Report of the Jury on the Public Hearing on Koodankulam and State Suppression of Democratic Rights
Public Hearing Committee:
Justice A.P. Shah,
Former Chief Justice of Madras and Delhi High Court
Advocate, Madras High Court
Prof. Prabha Kalvimani
Irular Tribes Protection Association
Date of Public Hearing: 14 May, 2012
Published: June 2012
Chennai Solidarity Group for Koodankulam Struggle
Email: [email protected]
(pdf of the full report can also be read below the executive summary)
This report is based on the testimonies of persons who participated in the public hearing on Koodankulam and State Suppression of Democratic Rights, held on 14 May, 2012 in Lawrence Sundaram Hall, Loyola College, Chennai. The public hearing was organised by the Chennai Solidarity Group for Koodankulam Struggle, a coalition of individuals and organisations formed to lend solidarity to the anti-nuclear struggle in Koodankulam.
FINDINGS OF THE HEARING
The restriction ON FREEDOM of speech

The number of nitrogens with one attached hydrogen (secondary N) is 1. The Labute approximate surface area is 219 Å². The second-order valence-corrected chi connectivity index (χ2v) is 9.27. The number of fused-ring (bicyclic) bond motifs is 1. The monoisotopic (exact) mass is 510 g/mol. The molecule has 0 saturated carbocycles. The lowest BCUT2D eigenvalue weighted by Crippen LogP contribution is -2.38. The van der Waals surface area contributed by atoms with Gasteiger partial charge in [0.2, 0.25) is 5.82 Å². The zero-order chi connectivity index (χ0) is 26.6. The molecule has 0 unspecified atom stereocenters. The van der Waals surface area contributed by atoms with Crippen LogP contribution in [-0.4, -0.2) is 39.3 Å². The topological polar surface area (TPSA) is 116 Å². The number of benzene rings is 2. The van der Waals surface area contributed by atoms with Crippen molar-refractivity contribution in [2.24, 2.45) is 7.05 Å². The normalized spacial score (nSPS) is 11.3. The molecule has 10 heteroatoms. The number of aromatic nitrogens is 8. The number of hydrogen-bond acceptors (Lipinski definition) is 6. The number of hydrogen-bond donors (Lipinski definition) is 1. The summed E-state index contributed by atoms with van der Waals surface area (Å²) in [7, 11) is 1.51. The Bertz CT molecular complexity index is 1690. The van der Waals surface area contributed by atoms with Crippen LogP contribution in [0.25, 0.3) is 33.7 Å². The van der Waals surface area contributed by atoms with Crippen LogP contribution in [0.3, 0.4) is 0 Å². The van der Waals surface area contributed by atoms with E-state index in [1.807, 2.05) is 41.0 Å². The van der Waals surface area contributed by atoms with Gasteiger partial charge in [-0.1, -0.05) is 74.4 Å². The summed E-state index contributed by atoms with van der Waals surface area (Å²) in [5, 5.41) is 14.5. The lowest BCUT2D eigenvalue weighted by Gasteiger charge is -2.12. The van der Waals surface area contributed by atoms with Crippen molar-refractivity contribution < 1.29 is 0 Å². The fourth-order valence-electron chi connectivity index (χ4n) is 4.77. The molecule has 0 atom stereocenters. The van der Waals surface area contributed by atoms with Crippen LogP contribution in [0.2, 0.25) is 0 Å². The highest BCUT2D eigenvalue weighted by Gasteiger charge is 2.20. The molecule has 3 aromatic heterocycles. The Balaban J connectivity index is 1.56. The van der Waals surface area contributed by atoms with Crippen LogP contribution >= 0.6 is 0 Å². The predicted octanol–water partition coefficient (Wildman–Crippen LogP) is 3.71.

1. People living around the nuclear plant have strong reservations to its presence and have voiced their opposition to it. However eversince the plant was commissioned, any activities critical of the plant were countered by strong reaction as if even talking about the subject was seditious and against the State. This resulted in the suppression of the people’s right to freedom of speech. The restriction on freedom of movement
2. The area around where the plant is situated was under siege with the imposition of section 144 CrPC at the time of the hearing, and
in March. In both instances, the Government placed complete and severe restrictions on the freedom of movement of persons living in
and around the area.
The denial of information
3. The protestors are seeking genuine information that would address their concerns about safety, and there are genuine reasons for such safety concerns. Instead of addressing their concerns, and furnishing them information to which they are entitled under the Right to Information Act, the state police machinery is being used to harass them.
Registration of criminal cases and arrests